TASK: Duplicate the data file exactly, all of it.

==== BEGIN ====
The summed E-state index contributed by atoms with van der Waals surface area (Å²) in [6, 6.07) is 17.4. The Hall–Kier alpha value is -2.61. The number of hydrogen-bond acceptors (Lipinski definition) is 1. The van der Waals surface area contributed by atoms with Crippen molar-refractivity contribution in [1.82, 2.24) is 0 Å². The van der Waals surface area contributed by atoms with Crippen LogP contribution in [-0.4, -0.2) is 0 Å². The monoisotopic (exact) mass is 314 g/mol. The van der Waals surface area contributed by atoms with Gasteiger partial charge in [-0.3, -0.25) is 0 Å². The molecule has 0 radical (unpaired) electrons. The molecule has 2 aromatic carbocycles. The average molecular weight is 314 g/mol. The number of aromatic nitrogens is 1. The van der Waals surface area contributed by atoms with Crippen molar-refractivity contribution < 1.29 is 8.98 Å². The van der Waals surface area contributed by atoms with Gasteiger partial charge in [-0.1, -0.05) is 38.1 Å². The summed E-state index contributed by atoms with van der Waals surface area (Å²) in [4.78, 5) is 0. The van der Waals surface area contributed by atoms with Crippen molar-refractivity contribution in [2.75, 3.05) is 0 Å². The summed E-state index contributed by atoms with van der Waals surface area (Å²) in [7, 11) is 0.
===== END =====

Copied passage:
The summed E-state index contributed by atoms with van der Waals surface area (Å²) in [6, 6.07) is 17.4. The Hall–Kier alpha value is -2.61. The number of hydrogen-bond acceptors (Lipinski definition) is 1. The van der Waals surface area contributed by atoms with Crippen molar-refractivity contribution in [1.82, 2.24) is 0 Å². The van der Waals surface area contributed by atoms with Crippen LogP contribution in [-0.4, -0.2) is 0 Å². The monoisotopic (exact) mass is 314 g/mol. The van der Waals surface area contributed by atoms with Gasteiger partial charge in [-0.3, -0.25) is 0 Å². The molecule has 0 radical (unpaired) electrons. The molecule has 2 aromatic carbocycles. The average molecular weight is 314 g/mol. The number of aromatic nitrogens is 1. The van der Waals surface area contributed by atoms with Crippen molar-refractivity contribution < 1.29 is 8.98 Å². The van der Waals surface area contributed by atoms with Gasteiger partial charge in [-0.1, -0.05) is 38.1 Å². The summed E-state index contributed by atoms with van der Waals surface area (Å²) in [4.78, 5) is 0. The van der Waals surface area contributed by atoms with Crippen molar-refractivity contribution in [2.75, 3.05) is 0 Å². The summed E-state index contributed by atoms with van der Waals surface area (Å²) in [7, 11) is 0.